“For some companies, it is really an important tool among the tools they put in place to do prevention and for others, they are very comfortable with what they are already doing and not doing. do not feel the need to access it. It’s fairly shared, ”explained Mme Proulx.

PHOTO PROVIDED BY THE FEDERATION OF CHAMBERS OF COMMERCE OF QUÉBEC

Charles Milliard, CEO of the Federation of Quebec Chambers of Commerce

The President and CEO of the Federation of Quebec Chambers of Commerce, Charles Milliard, maintains that “it remains a somewhat complex process” to have access to rapid tests. “Clearly, the emphasis in government and for everyone is on immunization,” he says.

“The appearance of the third wave brings back the importance of making maximum use of the rapid tests that we have available. It must be recognized that this has been somewhat overshadowed by the improvement of the vaccination system when both must live at the same time, ”continues Mr. Milliard.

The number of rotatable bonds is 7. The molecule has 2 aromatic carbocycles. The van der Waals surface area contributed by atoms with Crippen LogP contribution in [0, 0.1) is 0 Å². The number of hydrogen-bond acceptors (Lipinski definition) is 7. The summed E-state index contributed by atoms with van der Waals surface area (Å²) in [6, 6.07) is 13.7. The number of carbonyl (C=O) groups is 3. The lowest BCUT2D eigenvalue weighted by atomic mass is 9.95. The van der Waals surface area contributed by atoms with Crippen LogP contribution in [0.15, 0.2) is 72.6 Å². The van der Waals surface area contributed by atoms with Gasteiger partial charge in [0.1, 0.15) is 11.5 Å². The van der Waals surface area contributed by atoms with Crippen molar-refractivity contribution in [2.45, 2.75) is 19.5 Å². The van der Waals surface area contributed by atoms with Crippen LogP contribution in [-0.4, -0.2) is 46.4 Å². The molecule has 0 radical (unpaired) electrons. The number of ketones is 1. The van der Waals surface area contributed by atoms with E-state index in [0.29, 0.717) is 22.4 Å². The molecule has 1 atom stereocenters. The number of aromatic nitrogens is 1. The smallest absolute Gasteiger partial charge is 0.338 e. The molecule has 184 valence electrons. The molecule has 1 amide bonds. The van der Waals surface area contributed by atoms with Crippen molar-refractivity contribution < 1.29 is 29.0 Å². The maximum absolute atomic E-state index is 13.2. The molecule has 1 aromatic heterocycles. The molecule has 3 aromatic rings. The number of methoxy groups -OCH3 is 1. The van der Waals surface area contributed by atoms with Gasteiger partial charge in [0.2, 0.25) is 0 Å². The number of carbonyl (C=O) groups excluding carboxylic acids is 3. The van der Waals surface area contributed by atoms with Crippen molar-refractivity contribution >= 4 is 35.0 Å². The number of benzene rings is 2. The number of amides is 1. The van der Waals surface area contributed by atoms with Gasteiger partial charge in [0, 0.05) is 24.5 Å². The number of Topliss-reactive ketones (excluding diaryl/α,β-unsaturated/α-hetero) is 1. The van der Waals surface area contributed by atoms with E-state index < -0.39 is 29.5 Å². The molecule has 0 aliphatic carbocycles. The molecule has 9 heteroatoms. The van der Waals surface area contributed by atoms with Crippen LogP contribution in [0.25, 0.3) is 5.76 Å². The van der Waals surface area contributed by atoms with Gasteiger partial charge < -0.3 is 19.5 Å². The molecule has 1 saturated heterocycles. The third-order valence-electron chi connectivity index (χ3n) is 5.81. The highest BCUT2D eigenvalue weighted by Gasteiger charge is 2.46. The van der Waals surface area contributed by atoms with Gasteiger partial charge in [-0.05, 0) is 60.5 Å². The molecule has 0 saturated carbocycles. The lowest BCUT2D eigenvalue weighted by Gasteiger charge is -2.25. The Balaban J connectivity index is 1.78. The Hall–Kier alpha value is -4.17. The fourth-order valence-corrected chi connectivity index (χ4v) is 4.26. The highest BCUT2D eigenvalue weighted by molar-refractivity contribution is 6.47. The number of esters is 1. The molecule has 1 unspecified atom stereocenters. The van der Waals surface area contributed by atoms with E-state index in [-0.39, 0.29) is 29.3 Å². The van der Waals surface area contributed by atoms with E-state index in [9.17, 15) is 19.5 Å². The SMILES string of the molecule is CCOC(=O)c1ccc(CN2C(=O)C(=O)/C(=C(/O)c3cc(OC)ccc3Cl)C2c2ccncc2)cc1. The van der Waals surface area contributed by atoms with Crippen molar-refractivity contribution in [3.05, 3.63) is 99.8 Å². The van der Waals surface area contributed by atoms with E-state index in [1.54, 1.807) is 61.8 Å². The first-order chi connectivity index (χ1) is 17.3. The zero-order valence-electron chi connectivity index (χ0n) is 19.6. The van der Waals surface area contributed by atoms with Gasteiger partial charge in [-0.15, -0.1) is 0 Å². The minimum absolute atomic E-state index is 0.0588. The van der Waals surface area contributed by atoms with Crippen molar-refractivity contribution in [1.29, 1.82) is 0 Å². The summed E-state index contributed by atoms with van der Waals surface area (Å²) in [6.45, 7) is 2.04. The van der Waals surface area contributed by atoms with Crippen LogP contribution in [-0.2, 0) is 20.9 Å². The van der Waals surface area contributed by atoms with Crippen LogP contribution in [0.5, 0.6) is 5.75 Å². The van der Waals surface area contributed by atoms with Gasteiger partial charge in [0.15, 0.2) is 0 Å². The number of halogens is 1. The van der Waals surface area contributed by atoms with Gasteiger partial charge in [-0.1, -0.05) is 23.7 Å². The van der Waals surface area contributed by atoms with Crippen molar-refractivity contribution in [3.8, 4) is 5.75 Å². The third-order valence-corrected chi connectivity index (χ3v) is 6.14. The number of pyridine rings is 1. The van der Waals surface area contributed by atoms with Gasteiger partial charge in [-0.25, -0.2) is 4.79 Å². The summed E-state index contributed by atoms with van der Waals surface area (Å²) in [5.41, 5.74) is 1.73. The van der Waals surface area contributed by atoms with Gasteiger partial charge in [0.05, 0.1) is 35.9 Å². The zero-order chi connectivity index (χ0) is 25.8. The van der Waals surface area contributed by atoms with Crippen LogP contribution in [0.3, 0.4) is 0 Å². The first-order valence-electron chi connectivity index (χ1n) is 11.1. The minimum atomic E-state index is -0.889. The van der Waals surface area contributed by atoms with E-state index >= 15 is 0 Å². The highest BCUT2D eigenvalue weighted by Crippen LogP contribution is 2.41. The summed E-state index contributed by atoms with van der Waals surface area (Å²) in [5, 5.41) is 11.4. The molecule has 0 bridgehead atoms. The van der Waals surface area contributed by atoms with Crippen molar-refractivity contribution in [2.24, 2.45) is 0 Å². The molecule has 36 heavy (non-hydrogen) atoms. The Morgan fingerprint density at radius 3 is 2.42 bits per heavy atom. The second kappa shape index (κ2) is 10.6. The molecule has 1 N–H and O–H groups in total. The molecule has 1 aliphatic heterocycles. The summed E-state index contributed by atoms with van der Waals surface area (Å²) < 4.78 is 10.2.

Asked about the complexity of the process, the MSSS wrote by email that “businesses are supported from start to finish and have access to stakeholders to answer their questions”.

“We must not forget that for a screening process to be effective, it must be supervised and carried out properly. This approach is intended to comply with the recommendations of the opinion of the Expert Committee on rapid tests and manufacturers’ standards, ”it says. This committee ruled in mid-January that these tests “may have a special place” in the fight against the pandemic, provided they are used “cautiously and intelligently”.

The Minister of Health and Social Services, Christian Dubé, affirmed last week that the use of rapid tests had “perhaps not been as important” as desired in Quebec, in particular because of the variants, since it is impossible to screen or sequence them. He also assured that their use “across Canada is about the same rate” as in Quebec.